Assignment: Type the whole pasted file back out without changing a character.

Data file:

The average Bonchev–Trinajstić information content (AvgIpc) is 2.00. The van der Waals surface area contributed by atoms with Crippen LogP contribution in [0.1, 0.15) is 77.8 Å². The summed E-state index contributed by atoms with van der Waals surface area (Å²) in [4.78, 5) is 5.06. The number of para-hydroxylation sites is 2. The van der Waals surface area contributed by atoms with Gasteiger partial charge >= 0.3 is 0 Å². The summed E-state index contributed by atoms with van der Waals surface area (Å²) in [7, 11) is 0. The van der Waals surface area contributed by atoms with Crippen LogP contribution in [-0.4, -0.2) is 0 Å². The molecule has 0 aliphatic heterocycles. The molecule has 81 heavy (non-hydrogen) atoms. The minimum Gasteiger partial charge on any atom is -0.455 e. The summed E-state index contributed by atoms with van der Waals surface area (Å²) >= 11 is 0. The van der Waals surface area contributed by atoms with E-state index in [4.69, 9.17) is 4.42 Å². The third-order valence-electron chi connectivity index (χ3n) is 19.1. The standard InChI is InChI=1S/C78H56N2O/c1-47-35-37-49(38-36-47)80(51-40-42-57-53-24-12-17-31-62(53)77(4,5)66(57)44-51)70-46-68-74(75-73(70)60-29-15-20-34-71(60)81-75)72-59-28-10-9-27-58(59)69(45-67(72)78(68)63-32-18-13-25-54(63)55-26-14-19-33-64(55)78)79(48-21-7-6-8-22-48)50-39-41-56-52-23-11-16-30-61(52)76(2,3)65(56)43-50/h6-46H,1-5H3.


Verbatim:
The average Bonchev–Trinajstić information content (AvgIpc) is 2.00. The van der Waals surface area contributed by atoms with Crippen LogP contribution in [0.1, 0.15) is 77.8 Å². The summed E-state index contributed by atoms with van der Waals surface area (Å²) in [4.78, 5) is 5.06. The number of para-hydroxylation sites is 2. The van der Waals surface area contributed by atoms with Gasteiger partial charge >= 0.3 is 0 Å². The summed E-state index contributed by atoms with van der Waals surface area (Å²) in [7, 11) is 0. The van der Waals surface area contributed by atoms with Crippen LogP contribution in [-0.4, -0.2) is 0 Å². The molecule has 0 aliphatic heterocycles. The molecule has 81 heavy (non-hydrogen) atoms. The minimum Gasteiger partial charge on any atom is -0.455 e. The summed E-state index contributed by atoms with van der Waals surface area (Å²) >= 11 is 0. The van der Waals surface area contributed by atoms with E-state index in [4.69, 9.17) is 4.42 Å². The third-order valence-electron chi connectivity index (χ3n) is 19.1. The standard InChI is InChI=1S/C78H56N2O/c1-47-35-37-49(38-36-47)80(51-40-42-57-53-24-12-17-31-62(53)77(4,5)66(57)44-51)70-46-68-74(75-73(70)60-29-15-20-34-71(60)81-75)72-59-28-10-9-27-58(59)69(45-67(72)78(68)63-32-18-13-25-54(63)55-26-14-19-33-64(55)78)79(48-21-7-6-8-22-48)50-39-41-56-52-23-11-16-30-61(52)76(2,3)65(56)43-50/h6-46H,1-5H3.